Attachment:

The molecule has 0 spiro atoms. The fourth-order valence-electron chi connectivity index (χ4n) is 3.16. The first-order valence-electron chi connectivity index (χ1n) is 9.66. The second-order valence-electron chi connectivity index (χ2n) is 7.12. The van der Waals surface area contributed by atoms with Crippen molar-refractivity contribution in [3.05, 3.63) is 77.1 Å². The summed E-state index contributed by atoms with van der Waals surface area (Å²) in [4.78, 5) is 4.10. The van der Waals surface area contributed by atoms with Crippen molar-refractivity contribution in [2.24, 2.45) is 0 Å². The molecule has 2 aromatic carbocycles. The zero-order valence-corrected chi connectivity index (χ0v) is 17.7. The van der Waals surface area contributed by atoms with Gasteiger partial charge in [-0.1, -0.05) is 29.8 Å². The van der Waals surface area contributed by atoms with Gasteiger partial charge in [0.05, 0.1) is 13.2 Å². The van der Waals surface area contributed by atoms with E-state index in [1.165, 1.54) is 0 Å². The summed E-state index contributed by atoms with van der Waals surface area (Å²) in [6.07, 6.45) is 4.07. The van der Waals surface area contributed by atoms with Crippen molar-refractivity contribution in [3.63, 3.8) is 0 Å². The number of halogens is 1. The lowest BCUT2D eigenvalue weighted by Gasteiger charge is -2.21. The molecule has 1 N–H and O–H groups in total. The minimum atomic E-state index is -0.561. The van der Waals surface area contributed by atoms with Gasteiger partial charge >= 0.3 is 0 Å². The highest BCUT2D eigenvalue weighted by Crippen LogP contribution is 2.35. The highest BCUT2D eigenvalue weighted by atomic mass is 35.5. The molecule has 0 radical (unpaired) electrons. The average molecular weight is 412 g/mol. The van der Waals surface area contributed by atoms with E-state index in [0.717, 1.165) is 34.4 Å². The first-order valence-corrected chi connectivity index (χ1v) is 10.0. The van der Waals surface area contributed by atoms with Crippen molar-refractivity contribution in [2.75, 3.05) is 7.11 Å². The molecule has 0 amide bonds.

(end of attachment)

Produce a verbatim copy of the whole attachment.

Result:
The molecule has 0 spiro atoms. The fourth-order valence-electron chi connectivity index (χ4n) is 3.16. The first-order valence-electron chi connectivity index (χ1n) is 9.66. The second-order valence-electron chi connectivity index (χ2n) is 7.12. The van der Waals surface area contributed by atoms with Crippen molar-refractivity contribution in [3.05, 3.63) is 77.1 Å². The summed E-state index contributed by atoms with van der Waals surface area (Å²) in [4.78, 5) is 4.10. The van der Waals surface area contributed by atoms with Crippen molar-refractivity contribution in [2.24, 2.45) is 0 Å². The molecule has 2 aromatic carbocycles. The zero-order valence-corrected chi connectivity index (χ0v) is 17.7. The van der Waals surface area contributed by atoms with Gasteiger partial charge in [-0.1, -0.05) is 29.8 Å². The van der Waals surface area contributed by atoms with Gasteiger partial charge in [0.05, 0.1) is 13.2 Å². The van der Waals surface area contributed by atoms with E-state index in [1.165, 1.54) is 0 Å². The summed E-state index contributed by atoms with van der Waals surface area (Å²) in [6.07, 6.45) is 4.07. The van der Waals surface area contributed by atoms with Crippen molar-refractivity contribution in [3.63, 3.8) is 0 Å². The number of halogens is 1. The lowest BCUT2D eigenvalue weighted by Gasteiger charge is -2.21. The molecule has 1 N–H and O–H groups in total. The minimum atomic E-state index is -0.561. The van der Waals surface area contributed by atoms with Gasteiger partial charge >= 0.3 is 0 Å². The highest BCUT2D eigenvalue weighted by Crippen LogP contribution is 2.35. The highest BCUT2D eigenvalue weighted by atomic mass is 35.5. The molecule has 0 radical (unpaired) electrons. The average molecular weight is 412 g/mol. The van der Waals surface area contributed by atoms with E-state index in [0.717, 1.165) is 34.4 Å². The first-order valence-corrected chi connectivity index (χ1v) is 10.0. The van der Waals surface area contributed by atoms with Crippen molar-refractivity contribution in [2.75, 3.05) is 7.11 Å². The molecule has 0 amide bonds.